At its best, a competence ecosystem can rapidly grow into an innovation ecosystem that develops shared solutions and further into a new business ecosystem. The new business ecosystems have a key to saving the Finnish business life and well-being, which has already been clearly identified in Finland.

The functioning of co-creation in an innovation ecosystem has a key impact on what kind of innovations are generated in it and, in particular, how quickly they are created. Without exception, cooperation must also be led. The joint innovation process is the key tool and facilitator of the work. At best, it enables rapid progress to commercial solutions without a pilot phase. 

Point 3. Innovation capacity is the key feature of the ecosystem

Innovation capacity is the most important feature of the ecosystem in systemic change. The key elements of innovation capacity are the ability to:

  1. Recognize future customer needs
  2. Develop solution concepts that produce new and unique value for the customer
  3. Implement solution concepts also in practice.

All of these require close, determined and well-managed co-creation and competence management. 

Innovation capacity is a rather brutal skill: you can only be excellent or terrible at it, since the absence of any of the above-mentioned skills means that the innovation capacity is zero. However, innovation capacity can be influenced fairly efficiently and quickly by innovation management, provided that the community already has a shared way of thinking and acting: a shared innovation process. Through a shared and efficiently managed innovation process, new solutions can be brought to the market at an ever-accelerating rate - and in terms of business, they will be much stronger and more vital.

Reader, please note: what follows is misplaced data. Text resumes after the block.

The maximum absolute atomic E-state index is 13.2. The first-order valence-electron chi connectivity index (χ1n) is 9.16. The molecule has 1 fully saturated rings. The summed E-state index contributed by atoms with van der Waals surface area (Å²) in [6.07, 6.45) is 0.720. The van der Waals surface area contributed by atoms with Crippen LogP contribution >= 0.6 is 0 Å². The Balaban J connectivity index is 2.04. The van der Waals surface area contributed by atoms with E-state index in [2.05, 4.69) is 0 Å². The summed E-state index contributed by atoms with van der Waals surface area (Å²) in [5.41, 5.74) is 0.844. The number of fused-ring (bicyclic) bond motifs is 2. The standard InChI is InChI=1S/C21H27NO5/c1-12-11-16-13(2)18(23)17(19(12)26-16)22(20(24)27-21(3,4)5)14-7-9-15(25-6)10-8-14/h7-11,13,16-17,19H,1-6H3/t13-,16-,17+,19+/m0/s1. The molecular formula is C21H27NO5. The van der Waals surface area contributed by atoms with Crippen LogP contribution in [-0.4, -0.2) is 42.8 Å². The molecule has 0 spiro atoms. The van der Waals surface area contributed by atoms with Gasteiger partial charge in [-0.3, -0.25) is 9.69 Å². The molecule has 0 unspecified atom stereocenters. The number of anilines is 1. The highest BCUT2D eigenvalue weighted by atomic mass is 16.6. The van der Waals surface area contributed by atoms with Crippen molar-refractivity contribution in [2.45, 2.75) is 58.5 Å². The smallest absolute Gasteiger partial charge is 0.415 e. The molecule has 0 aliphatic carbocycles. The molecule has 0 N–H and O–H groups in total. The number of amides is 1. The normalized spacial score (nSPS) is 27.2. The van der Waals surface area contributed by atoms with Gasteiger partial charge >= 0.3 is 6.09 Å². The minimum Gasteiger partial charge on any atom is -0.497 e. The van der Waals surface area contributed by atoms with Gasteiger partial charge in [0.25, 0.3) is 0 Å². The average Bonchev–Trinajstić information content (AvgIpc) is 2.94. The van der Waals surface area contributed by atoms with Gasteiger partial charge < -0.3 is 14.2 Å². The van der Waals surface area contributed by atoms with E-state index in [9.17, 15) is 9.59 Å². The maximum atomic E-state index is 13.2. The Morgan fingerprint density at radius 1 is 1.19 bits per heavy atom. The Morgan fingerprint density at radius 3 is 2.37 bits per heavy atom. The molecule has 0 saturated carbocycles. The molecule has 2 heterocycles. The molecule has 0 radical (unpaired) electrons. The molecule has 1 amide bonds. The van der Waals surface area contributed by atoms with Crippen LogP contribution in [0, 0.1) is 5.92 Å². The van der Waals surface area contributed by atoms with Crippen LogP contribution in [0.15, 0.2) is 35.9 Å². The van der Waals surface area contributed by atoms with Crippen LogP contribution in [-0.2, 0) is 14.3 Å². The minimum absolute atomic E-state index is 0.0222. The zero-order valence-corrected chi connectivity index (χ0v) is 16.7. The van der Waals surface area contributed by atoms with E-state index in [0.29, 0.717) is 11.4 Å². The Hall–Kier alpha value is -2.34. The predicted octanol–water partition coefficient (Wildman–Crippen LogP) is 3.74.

Innovation capacity can also be influenced by various physical and digital cooperation platforms, which can rightly be called innovation platforms. Physical innovation platforms that enable quick, small-scale experiments are already a part of the everyday life in Finland. Digital innovation platforms also already enable strategic and multidisciplinary cooperation and solution planning in a virtual environment. If taken a few steps further, they could even take the planned solution implementation directly to the commercial environment.

Digital innovation platforms are perhaps the single most important facilitator of new ecosystem business in Finland, and it is therefore worth continuing to invest in their development. Digital innovation platforms would help us quickly make circular economy or other systemic changes into the sustainable and growing foundation of the Finnish economy that we are now aiming towards in the aftermath of the pandemic. Our resources are small, but with close, efficient and creative cooperation, we can keep our competitiveness at the highest level.

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Markku Tuovinen

Markku Tuovinen

Senior Scientist
Maria Antikainen

Maria Antikainen

Research Team Leader
Industries